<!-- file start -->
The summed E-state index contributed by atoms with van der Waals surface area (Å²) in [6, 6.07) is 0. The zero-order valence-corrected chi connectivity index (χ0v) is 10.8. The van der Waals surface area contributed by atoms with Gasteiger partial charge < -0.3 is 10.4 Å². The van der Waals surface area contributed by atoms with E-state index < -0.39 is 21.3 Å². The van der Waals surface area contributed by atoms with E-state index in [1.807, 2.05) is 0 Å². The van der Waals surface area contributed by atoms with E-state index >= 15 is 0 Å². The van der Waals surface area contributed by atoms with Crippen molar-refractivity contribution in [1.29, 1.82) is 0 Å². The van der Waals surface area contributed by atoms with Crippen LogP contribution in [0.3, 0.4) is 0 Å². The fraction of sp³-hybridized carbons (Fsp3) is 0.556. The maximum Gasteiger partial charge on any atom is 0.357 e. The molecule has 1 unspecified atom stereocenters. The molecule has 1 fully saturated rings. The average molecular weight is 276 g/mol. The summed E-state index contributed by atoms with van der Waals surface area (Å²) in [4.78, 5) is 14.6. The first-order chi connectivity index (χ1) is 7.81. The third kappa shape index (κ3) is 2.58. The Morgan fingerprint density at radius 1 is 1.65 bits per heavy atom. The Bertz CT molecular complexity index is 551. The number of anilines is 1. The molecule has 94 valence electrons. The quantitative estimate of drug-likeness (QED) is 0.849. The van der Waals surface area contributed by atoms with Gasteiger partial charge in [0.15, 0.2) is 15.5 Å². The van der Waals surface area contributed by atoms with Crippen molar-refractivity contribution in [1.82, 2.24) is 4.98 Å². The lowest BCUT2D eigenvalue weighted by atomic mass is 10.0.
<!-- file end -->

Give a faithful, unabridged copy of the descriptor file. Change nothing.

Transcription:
The summed E-state index contributed by atoms with van der Waals surface area (Å²) in [6, 6.07) is 0. The zero-order valence-corrected chi connectivity index (χ0v) is 10.8. The van der Waals surface area contributed by atoms with Gasteiger partial charge < -0.3 is 10.4 Å². The van der Waals surface area contributed by atoms with E-state index < -0.39 is 21.3 Å². The van der Waals surface area contributed by atoms with E-state index in [1.807, 2.05) is 0 Å². The van der Waals surface area contributed by atoms with E-state index >= 15 is 0 Å². The van der Waals surface area contributed by atoms with Crippen molar-refractivity contribution in [1.29, 1.82) is 0 Å². The van der Waals surface area contributed by atoms with Crippen LogP contribution in [0.3, 0.4) is 0 Å². The fraction of sp³-hybridized carbons (Fsp3) is 0.556. The maximum Gasteiger partial charge on any atom is 0.357 e. The molecule has 1 unspecified atom stereocenters. The molecule has 1 fully saturated rings. The average molecular weight is 276 g/mol. The summed E-state index contributed by atoms with van der Waals surface area (Å²) in [4.78, 5) is 14.6. The first-order chi connectivity index (χ1) is 7.81. The third kappa shape index (κ3) is 2.58. The Morgan fingerprint density at radius 1 is 1.65 bits per heavy atom. The Bertz CT molecular complexity index is 551. The number of anilines is 1. The molecule has 94 valence electrons. The quantitative estimate of drug-likeness (QED) is 0.849. The van der Waals surface area contributed by atoms with Gasteiger partial charge in [0.15, 0.2) is 15.5 Å². The van der Waals surface area contributed by atoms with Crippen molar-refractivity contribution in [1.82, 2.24) is 4.98 Å². The lowest BCUT2D eigenvalue weighted by atomic mass is 10.0.